Stocks showed a lack of direction over the course of the trading session on Wednesday before eventually ending the day mixed.
The major averages finished the session on opposite sides of the unchanged line. While the Nasdaq rose 45.27 points or 0.5 percent to 8,854.39, the Dow slumped 218.45 points or 0.9 percent to 23,664.64 and the S&P 500 fell 20.02 points or 0.7 percent to 2,848.42.
The choppy trading on Wall Street came as traders weighed optimism about some states reopening against some dismal employment data.
Private sector employment nosedived in the month of April, according to a report released by payroll processor ADP.
The report said private sector employment plunged by 20.236 million jobs in April after slumping by a revised 149,000 jobs in May.
Economists had expected employment to tumble by 20.050 million jobs compared to the loss of 27,000 jobs originally reported for the previous month.
ADP noted the report utilizes data through the 12th of the month, the same as the Labor Department’s monthly jobs survey, and does not reflect the full impact of COVID-19 on the overall employment situation.
“Job losses of this scale are unprecedented. The total number of job losses for the month of April alone was more than double the total jobs lost during the Great Recession,” said Ahu Yildirmaz, co-head of the ADP Research Institute.
Energy stocks showed a significant move to the downside on the day, moving lower along with the price of crude oil. Crude for June delivery slumped $0.57 to $23.99 a barrel.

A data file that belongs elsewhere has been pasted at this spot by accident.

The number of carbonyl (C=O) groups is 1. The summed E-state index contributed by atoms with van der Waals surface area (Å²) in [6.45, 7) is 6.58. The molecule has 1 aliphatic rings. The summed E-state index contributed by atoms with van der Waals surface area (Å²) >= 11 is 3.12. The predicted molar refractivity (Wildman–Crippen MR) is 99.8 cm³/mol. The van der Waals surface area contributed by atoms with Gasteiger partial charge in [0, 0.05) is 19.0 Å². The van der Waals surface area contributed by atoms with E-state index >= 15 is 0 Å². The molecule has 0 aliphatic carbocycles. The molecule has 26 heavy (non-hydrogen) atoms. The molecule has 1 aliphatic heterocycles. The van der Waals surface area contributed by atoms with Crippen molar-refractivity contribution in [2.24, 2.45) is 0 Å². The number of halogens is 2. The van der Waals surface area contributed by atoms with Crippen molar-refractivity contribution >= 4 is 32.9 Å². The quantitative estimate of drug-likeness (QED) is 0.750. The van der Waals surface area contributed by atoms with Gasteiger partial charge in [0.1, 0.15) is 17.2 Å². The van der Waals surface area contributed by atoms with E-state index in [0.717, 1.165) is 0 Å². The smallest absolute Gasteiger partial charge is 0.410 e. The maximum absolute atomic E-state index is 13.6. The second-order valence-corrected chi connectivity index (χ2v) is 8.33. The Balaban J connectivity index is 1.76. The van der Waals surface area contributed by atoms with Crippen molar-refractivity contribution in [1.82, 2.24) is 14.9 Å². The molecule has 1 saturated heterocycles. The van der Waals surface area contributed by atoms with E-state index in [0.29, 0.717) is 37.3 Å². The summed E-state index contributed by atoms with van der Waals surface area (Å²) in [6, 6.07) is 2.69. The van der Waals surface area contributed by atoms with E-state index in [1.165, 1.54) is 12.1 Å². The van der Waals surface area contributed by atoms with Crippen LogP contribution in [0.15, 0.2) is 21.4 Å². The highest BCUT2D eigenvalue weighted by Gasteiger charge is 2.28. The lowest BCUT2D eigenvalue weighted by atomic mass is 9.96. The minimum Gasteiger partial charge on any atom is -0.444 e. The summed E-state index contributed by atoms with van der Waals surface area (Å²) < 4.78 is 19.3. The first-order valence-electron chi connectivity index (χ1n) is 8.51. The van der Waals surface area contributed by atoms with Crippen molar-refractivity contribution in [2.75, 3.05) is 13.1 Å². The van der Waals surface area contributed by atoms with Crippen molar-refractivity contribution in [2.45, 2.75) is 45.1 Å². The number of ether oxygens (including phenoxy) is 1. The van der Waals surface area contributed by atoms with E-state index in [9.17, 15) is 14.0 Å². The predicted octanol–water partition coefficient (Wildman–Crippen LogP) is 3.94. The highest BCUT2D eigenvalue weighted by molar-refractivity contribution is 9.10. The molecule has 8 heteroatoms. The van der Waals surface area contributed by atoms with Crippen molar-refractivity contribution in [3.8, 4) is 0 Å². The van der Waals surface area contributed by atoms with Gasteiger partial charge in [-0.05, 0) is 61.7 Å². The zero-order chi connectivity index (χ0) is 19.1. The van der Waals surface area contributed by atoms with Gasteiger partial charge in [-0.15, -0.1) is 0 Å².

Reflecting the weakness in the energy sector, the Philadelphia Oil Service Index plunged by 4.7 percent, while the NYSE Arca Oil Index and the NYSE Arca Natural Gas Index tumbled by 2.9 percent and 2.8 percent, respectively.
A decrease by the price of gold also contributed to considerable weakness among gold stocks, with the NYSE Arca Gold Bugs Index plummeting by 3.5 percent.
Utilities, financial and tobacco stocks also saw notable weakness, while strength among computer hardware and semiconductor stocks contributed to the gain by the tech-heavy Nasdaq.
In overseas trading, stock markets across the Asia-Pacific region turned in a mixed performance on Wednesday. China’s Shanghai Composite Index rose by 0.6 percent, while Australia’s S&P/ASX 200 Index fell by 0.4 percent.
Meanwhile, European stocks moved mostly lower over the course of the session. The German DAX Index and the French CAC 40 Index slumped by 1.2 percent and 1.1 percent, respectively, while the U.K.’s FTSE 100 Index bucked the downtrend and inched up by 0.1 percent.
In the bond market, treasuries showed a significant move to the downside on the day. As a result, the yield on the benchmark ten-year note, which moves opposite of its price, climbed 5.4 basis points to 0.711 percent.
Trading on Thursday may be impacted by reaction to the Labor Department’s report on weekly unemployment claims.
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